Philippines halts deadly crusade on drugs
Duterte orders purge after police murder S. Korean businessman
CLIFF VENZON and MIKHAIL FLORES, Nikkei staff writers
MANILA -- The Philippine government has temporarily suspended its controversial war on drugs after President Rodrigo Duterte ordered a "cleansing" of the police force because rogue officers have been implicated in the murder of a South Korean businessman.
"We have to focus our efforts," said Police Chief Ronald dela Rosa at the national police headquarters on Monday. He said Duterte "will instruct us to go back on the war on drugs" after the purge. "But right now, no more drug operations."
Duterte won last year's election after pledging to wipe out crime and drugs in a matter of months. The anti-narcotics campaign he launched in office has led to the killing of over 6,000 people, a third of whom died in police operations. The rest were killed by vigilantes who are believed to have police links.
The crackdown has elicited strong condemnation overseas, including from Western governments, human rights advocates, and the United Nations, but has been broadly popular at home.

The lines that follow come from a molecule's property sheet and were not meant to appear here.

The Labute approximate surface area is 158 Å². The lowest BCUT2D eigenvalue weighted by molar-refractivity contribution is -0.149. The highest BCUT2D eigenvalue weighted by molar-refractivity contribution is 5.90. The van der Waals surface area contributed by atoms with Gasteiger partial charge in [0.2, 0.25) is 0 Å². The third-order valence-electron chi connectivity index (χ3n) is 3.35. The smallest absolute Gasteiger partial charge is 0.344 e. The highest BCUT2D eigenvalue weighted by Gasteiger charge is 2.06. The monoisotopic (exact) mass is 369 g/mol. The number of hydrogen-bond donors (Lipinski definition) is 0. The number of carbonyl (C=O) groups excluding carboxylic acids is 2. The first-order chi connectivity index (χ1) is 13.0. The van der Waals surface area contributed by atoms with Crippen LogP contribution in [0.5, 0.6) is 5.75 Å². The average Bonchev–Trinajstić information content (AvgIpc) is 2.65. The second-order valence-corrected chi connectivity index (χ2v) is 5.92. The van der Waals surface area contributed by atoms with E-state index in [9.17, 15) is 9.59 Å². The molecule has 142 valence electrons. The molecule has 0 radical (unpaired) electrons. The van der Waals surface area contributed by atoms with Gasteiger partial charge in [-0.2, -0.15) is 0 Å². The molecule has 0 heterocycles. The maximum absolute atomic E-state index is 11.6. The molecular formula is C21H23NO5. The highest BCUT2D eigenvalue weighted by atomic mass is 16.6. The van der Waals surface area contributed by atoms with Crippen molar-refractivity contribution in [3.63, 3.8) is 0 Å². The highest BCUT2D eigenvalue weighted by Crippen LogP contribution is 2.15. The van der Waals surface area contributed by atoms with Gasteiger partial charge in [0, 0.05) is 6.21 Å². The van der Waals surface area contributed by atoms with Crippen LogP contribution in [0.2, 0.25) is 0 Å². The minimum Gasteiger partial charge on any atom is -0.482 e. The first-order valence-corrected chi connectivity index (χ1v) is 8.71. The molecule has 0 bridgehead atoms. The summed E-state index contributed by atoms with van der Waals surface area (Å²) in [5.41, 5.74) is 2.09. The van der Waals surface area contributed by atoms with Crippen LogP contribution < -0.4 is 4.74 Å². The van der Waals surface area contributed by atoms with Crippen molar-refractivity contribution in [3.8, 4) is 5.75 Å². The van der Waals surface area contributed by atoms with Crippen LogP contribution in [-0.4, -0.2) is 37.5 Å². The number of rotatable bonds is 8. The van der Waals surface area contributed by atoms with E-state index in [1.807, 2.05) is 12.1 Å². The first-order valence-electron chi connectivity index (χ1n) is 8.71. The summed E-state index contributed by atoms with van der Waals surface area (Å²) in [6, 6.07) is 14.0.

However, the killing of the South Korean businessman has added another dent to the credibility of Philippine police. In October, officers were allegedly involved in the abduction of Jee Ick-joo, a South Korean national employed by shipbuilder Hanjin Heavy Industries. A ransom of 8 million pesos ($160,594) was demanded from the victim's family after his murder.
Jee was strangled to death inside a vehicle parked in Camp Crame, the national police headquarters in Quezon City, according to a witness who thought the abduction was part of an anti-drug operation. Jee's body was taken to a crematorium owned by a retired policeman in northern Metro Manila.
The Philippine Justice Department found cause to charge six individuals involved in the kidnapping, at least three of whom are police officers.
The crime has sparked outrage in South Korea, where some 50,000 Filipinos work. A presidential candidate, Moon Jae-in, criticized Duterte for failing to hold police accountable. Dela Rosa offered his resignation, but Duterte rejected it.
The scandal has triggered a senate inquiry, which also turned up evidence of police planting drugs during a raid on a business process outsourcing office.
Speaking at a press conference on Sunday night with dela Rosa and members of the cabinet alongside, Duterte called for a crackdown on "scalawags" in uniform.
"I expect you to fight crime, including the police who are into crime -- they're all our enemies," Duterte said.